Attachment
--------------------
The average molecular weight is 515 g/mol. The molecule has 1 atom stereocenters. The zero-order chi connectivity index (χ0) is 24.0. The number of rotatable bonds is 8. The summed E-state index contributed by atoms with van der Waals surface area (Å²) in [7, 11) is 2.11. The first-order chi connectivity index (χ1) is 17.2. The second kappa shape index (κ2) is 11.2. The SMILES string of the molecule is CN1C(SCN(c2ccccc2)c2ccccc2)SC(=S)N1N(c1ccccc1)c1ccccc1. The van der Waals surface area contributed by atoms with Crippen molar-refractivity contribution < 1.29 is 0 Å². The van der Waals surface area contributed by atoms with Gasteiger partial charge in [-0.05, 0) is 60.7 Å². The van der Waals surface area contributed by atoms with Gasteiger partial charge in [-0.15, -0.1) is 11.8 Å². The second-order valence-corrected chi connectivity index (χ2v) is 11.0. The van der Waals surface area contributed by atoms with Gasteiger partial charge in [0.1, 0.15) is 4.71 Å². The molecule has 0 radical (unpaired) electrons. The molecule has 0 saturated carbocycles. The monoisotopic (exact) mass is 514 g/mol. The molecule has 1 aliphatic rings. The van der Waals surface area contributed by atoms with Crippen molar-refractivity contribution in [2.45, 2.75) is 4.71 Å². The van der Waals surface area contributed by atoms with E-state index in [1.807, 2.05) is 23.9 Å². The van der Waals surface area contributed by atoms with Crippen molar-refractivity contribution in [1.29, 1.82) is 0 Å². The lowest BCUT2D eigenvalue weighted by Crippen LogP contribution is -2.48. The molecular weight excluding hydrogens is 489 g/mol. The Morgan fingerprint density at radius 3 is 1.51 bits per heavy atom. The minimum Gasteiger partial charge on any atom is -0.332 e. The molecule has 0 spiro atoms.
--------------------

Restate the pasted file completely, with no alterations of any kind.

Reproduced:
The average molecular weight is 515 g/mol. The molecule has 1 atom stereocenters. The zero-order chi connectivity index (χ0) is 24.0. The number of rotatable bonds is 8. The summed E-state index contributed by atoms with van der Waals surface area (Å²) in [7, 11) is 2.11. The first-order chi connectivity index (χ1) is 17.2. The second kappa shape index (κ2) is 11.2. The SMILES string of the molecule is CN1C(SCN(c2ccccc2)c2ccccc2)SC(=S)N1N(c1ccccc1)c1ccccc1. The van der Waals surface area contributed by atoms with Crippen molar-refractivity contribution < 1.29 is 0 Å². The van der Waals surface area contributed by atoms with Gasteiger partial charge in [-0.05, 0) is 60.7 Å². The van der Waals surface area contributed by atoms with Gasteiger partial charge in [-0.15, -0.1) is 11.8 Å². The second-order valence-corrected chi connectivity index (χ2v) is 11.0. The van der Waals surface area contributed by atoms with Gasteiger partial charge in [0.1, 0.15) is 4.71 Å². The molecule has 0 radical (unpaired) electrons. The molecule has 0 saturated carbocycles. The monoisotopic (exact) mass is 514 g/mol. The molecule has 1 aliphatic rings. The van der Waals surface area contributed by atoms with Crippen molar-refractivity contribution in [2.45, 2.75) is 4.71 Å². The van der Waals surface area contributed by atoms with E-state index in [1.807, 2.05) is 23.9 Å². The van der Waals surface area contributed by atoms with Crippen molar-refractivity contribution in [1.29, 1.82) is 0 Å². The lowest BCUT2D eigenvalue weighted by Crippen LogP contribution is -2.48. The molecular weight excluding hydrogens is 489 g/mol. The Morgan fingerprint density at radius 3 is 1.51 bits per heavy atom. The minimum Gasteiger partial charge on any atom is -0.332 e. The molecule has 0 spiro atoms.